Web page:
The expansion now proposed has unsettled some members of the Donald Simpson Centre.  In response, the Board has invited feedback from Centre members observing that the number of uses and users under consideration would require Dr Who’s ‘bigger on the inside’ Tardis.

What about the parkland?


Donald Simpson Park serves as an overflow car park

Apart from concerns about increased demand for parking, traffic congestion and conflicting uses in a community facility there’s the issue of community parkland being commandeered for other uses.

Consultation with the broader community including park users is long overdue.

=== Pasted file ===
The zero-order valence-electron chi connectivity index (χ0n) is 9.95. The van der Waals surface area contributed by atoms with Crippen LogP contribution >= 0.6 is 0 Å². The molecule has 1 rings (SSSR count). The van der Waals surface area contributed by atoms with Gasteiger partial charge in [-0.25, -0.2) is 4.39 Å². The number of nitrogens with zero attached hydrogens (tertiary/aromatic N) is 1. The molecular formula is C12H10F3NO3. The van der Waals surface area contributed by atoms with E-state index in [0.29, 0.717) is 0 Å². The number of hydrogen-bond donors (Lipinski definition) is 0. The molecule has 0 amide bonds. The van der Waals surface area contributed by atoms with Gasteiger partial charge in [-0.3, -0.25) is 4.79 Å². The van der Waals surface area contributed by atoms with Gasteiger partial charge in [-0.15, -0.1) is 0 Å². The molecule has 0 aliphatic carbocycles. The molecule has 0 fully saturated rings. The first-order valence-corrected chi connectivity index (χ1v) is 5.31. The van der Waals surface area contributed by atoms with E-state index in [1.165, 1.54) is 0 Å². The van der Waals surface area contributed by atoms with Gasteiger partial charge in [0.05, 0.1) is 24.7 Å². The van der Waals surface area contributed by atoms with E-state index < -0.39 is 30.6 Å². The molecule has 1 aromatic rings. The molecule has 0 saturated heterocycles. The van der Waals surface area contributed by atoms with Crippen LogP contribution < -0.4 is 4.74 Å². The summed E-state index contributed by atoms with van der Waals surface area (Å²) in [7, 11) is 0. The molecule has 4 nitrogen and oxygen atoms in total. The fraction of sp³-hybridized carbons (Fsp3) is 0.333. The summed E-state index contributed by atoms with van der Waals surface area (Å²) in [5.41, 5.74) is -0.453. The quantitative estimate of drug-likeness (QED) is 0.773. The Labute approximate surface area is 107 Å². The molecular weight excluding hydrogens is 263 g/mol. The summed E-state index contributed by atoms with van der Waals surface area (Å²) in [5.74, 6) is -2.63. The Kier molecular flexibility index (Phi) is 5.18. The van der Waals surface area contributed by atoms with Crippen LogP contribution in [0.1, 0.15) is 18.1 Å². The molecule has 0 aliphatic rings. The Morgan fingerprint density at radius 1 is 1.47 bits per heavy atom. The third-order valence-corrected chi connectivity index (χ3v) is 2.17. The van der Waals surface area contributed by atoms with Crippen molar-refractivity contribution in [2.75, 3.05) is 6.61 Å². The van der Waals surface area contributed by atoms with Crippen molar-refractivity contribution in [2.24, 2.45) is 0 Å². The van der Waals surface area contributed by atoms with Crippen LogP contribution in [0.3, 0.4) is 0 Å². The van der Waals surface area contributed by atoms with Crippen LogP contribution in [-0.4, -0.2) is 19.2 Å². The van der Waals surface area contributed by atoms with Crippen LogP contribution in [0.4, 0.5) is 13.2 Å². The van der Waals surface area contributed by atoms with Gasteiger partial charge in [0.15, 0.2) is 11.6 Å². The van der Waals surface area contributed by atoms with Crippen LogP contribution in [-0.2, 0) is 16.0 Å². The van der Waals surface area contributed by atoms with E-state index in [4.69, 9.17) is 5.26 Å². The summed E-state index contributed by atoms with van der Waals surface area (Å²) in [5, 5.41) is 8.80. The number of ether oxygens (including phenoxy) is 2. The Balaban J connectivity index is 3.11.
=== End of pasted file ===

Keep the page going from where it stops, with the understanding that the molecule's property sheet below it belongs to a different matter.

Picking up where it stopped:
This area is green space well used by walkers, joggers, and bike riders It’s also a key link in the Ross Creek koala corridor.

When the Council planned to rezone and sell off parkland in 2015 the community reacted with outrage and Councillors responded with a pre-election backflip.

The Centre and its surrounding Park are shown as open space in the Redlands Open Space Strategy.

When the Open Space Strategy was prepared, Council reported that it “undertook a range of community engagement activities from March-June 2012 to gather community feedback which was used to help finalise the Strategy.

If the Open Space Strategy was built on community consultation then any major changes should also be discussed with the community.

Is this another done deal?

In light of the recent ‘food market in a car park‘ deal, where the community was kept in the dark until a development application was submitted, consultation on the expansion and redevelopment of the Donald Simpson Centre should precede any development application.